The delegates to the 1787 Constitutional Convention, which created the U.S. Senate to be a deliberative body that would check both presidential power abuse and the bedlam inherent in the House of Representatives, would be disheartened by its current sad state, says Gould (history, emeritus, Univ. of Texas; Grand Old Party). The author presents a revealing account showing that over the last century the Senate has been more a repressive and regressive legislative body than an engine for social progress. Gould does discuss notable exceptions when the Senate assumed an activist role, as it did with Wilson's New Freedom, Roosevelt's New Deal, and Johnson's Great Society and in response to Nixon's Watergate abuses. He also demonstrates that during the 1950s and 1960s a bloc of Southern Democrats, led by Richard Russell and Strom Thurmond, were obsessed with denying civil rights to African Americans. The book includes narratives about famous and lesser-known Senate leaders and discusses frankly the enduring "boys-will-be-boys" mentality that encouraged alcoholism and womanizing. Gould concludes that donation grubbing and the political bias of its members have diminished the current Senate. This informed survey is recommended for all public and academic libraries.-Karl Helicher, Upper Merion Twp. Lib., King of Prussia, PA Copyright 2005 Reed Business Information.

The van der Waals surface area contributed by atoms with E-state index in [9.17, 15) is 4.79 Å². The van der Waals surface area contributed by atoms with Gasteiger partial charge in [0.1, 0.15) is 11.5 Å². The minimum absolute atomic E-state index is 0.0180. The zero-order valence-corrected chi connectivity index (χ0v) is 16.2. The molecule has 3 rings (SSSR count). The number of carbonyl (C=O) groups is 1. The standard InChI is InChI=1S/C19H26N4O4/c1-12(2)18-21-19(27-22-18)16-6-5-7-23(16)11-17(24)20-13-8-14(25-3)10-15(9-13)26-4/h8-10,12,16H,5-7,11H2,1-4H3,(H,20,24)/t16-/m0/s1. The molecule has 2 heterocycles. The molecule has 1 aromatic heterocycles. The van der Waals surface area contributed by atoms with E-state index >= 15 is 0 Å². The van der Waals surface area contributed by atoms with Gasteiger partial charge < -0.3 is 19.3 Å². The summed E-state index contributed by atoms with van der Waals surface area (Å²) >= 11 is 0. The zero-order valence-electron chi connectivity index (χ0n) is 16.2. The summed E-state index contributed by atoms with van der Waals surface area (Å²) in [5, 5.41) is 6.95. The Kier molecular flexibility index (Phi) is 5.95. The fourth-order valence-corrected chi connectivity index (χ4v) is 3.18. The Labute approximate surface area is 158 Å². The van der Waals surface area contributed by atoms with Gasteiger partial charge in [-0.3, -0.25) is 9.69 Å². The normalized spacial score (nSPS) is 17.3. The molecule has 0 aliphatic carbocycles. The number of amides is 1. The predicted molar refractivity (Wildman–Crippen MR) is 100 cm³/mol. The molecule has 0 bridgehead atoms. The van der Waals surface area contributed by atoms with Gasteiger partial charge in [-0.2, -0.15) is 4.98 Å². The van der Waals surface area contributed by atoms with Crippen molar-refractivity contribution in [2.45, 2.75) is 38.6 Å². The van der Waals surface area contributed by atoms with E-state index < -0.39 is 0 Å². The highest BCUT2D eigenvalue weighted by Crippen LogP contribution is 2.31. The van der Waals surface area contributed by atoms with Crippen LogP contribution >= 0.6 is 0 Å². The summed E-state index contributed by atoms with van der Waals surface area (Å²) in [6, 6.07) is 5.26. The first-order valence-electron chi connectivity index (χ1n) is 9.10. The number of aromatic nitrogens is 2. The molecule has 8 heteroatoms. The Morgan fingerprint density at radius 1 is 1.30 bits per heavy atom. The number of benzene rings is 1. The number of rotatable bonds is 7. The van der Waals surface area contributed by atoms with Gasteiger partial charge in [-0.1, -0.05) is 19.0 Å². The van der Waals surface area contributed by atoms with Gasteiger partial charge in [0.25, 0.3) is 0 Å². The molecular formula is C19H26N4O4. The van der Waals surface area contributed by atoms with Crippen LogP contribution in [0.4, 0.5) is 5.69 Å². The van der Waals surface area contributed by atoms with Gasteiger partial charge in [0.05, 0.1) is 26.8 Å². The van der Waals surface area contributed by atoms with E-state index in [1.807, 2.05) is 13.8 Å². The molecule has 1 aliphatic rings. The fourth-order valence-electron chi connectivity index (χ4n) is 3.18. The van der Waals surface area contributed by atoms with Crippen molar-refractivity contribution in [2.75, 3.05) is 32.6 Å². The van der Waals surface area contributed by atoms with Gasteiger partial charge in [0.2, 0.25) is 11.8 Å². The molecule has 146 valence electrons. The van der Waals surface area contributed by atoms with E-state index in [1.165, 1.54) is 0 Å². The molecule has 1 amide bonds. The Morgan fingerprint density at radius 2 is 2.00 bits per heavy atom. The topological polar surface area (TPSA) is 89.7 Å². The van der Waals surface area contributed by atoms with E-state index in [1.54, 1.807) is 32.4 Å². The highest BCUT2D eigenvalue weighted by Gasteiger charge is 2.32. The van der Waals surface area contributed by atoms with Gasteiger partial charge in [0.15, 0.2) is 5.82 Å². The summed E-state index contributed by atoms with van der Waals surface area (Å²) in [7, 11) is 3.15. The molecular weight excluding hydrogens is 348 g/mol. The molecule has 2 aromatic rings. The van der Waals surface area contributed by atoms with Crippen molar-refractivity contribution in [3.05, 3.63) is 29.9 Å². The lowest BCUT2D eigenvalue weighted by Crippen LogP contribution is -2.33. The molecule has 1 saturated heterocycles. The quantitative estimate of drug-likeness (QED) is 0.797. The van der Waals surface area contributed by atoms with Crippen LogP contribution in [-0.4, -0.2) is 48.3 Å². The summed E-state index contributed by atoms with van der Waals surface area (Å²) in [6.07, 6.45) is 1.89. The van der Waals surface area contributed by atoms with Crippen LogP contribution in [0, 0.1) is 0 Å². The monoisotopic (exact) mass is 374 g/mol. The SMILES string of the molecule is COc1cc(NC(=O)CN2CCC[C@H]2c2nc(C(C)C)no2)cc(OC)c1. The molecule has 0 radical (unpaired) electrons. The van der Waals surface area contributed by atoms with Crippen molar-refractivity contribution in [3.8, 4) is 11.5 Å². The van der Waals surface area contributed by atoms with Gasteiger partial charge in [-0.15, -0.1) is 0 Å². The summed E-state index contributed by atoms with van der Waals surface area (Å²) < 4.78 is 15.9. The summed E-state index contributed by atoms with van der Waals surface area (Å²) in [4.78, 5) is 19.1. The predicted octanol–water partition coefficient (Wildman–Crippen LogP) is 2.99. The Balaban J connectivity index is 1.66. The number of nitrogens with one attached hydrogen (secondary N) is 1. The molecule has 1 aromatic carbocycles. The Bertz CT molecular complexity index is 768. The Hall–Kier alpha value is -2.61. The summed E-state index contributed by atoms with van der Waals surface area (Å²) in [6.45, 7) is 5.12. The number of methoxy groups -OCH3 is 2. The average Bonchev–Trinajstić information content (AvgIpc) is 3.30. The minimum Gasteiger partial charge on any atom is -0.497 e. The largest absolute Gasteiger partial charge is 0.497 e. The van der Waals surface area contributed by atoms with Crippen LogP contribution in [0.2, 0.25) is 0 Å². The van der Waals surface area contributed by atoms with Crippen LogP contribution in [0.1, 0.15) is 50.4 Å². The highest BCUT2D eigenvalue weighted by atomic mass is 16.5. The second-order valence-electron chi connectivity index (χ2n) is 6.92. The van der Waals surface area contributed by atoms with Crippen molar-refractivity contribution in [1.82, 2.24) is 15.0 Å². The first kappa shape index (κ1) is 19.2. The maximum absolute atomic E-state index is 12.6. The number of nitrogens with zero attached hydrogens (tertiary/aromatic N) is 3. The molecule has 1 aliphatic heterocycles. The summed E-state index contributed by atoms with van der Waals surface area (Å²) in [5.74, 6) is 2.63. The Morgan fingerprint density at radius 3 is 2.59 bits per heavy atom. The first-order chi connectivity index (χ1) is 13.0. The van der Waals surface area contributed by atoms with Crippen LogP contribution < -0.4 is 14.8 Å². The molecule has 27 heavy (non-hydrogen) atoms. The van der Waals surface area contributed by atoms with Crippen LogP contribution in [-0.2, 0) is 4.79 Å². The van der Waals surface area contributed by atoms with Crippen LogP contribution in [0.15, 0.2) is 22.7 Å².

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Product Details

  • ISBN-13: 9780465027781
  • Publisher: Basic Books
  • Publication date: 10/31/2005
  • Edition number: 1
  • Pages: 416
  • Product dimensions: 6.38 (w) x 9.60 (h) x 0.59 (d)

Meet the Author

Lewis L. Gould is the Eugene C. Barker Centennial Professor Emeritus of History at the University of Texas and the author of The Modern American Presidency, Reform and Regulation, and Grand Old Party. He lives in Austin, Texas.

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Table of Contents

Ch. 1 Great old personages : the Senate in 1900 1
Ch. 2 The president and the Senate four 17
Ch. 3 La Follette challenges the Senate 33
Ch. 4 John Worth Kern and the new freedom 53
Ch. 5 The Senate and the League of Nations 73
Ch. 6 Spearless leaders in the 1920s 93
Ch. 7 The Senate in the Depression 113
Ch. 8 The New Deal and the conservative club 135
Ch. 9 The Senate in wartime 155
Ch. 10 The Senate at mid-century 175
Ch. 11 The Senate club in the age of Joe McCarthy 195
Ch. 12 Pawed all over : Lyndon Johnson and the Senate 213
Ch. 13 Mike Mansfield's Senate 233
Ch. 14 "Juggling too many balls" 257
Ch. 15 A ruder Senate 277
Ch. 16 Republican ascendancy at century's end 295
Conclusion : the Senate and its future 313